OCAP | Statement on the Dec 6 Council Vote on Responding to the Shelter Crisis
Ontario Coalition Against Poverty is a direct action anti-poverty organization that fights for more shelter beds, social housing, and a raise in social assistance rates.
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Statement on the Dec 6 Council Vote on Responding to the Shelter Crisis

In a show of callous disregard towards the lives of homeless people, city council voted yesterday to reject the proposals made by the Community Development and Recreation Committee (CDRC) on November 20 that included the immediate opening of the federal armouries and the addition of at least 1000 new shelter beds. With a few notable exceptions, most councillors cast their support behind the counter-proposal announced by Mayor John Tory this past Sunday. In doing so, they made decisions that will leave most homeless people in crisis, do little to alleviate overcrowding in shelters, and, in all likelihood, continue the horrifying trend of 8 homeless people dying every month.

The proposals championed by Tory are the result of a series of compromises brokered by Councillor Joe Mihevc with an administration that is opposed to dedicating the level of resources the situation demands. However, in his sorry attempts to gain favour with a conservative Mayor, Mihevc not only voted against his own prior motion to add a thousand beds but also sabotaged an attempt by Councillor Kristyn Wong-Tam to open the armouries. This last move was particularly troubling because it came following an announcement by the federal government that it is prepared to negotiate the use of the armouries as a temporary homeless shelter, should the City request it. Wong-Tam’s motion to get the City to put in that request gained support, but ultimately failed 17-25, with Mihevc and the Mayor voting against.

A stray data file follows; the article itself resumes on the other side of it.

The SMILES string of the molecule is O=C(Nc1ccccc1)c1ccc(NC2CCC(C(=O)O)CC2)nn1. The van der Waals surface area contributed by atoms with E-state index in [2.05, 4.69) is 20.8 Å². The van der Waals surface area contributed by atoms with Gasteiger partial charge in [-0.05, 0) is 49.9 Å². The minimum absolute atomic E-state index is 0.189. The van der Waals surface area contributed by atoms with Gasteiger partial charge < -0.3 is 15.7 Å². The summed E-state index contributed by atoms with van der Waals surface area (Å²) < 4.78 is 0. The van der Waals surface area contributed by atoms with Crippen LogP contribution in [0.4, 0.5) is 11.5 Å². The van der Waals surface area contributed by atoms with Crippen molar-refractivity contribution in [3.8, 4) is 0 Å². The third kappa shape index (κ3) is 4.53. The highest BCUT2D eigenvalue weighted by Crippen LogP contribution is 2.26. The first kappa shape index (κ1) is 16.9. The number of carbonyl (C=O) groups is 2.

The motions that passed closely echoed the announcement made by the Mayor over the weekend. They call on City staff to assess the possibility of opening up to 400 spaces across existing shelters, motel rooms and a drop-in centre. Furthermore, they asks City staff to attempt to open 3 shelters, originally scheduled to open in 2019, sometime next year.

There are two fundamental problems with these proposals:

1. They do not provide immediate respite for the majority of homeless people

Unlike the armouries, which have the infrastructure to provide shelter beds to hundreds of people, and could be opened within a matter of days, the proposals that passed do not guarantee the expansion of beds in the coming weeks, or even months. The City is relying on cramming beds in already overcrowded existing shelters. Most shelters have already been through this process before and are already packed. Further crowding, if even possible, will dramatically increase the risk of infectious diseases, infestations and violence. The City also plans to rely on more motel beds which may benefit homeless families but won’t help single people – who form the largest section of the homeless population. Lastly, the City’s proposed new drop-in space, even if opened relatively quickly, would not provide beds or adequate washroom facilities.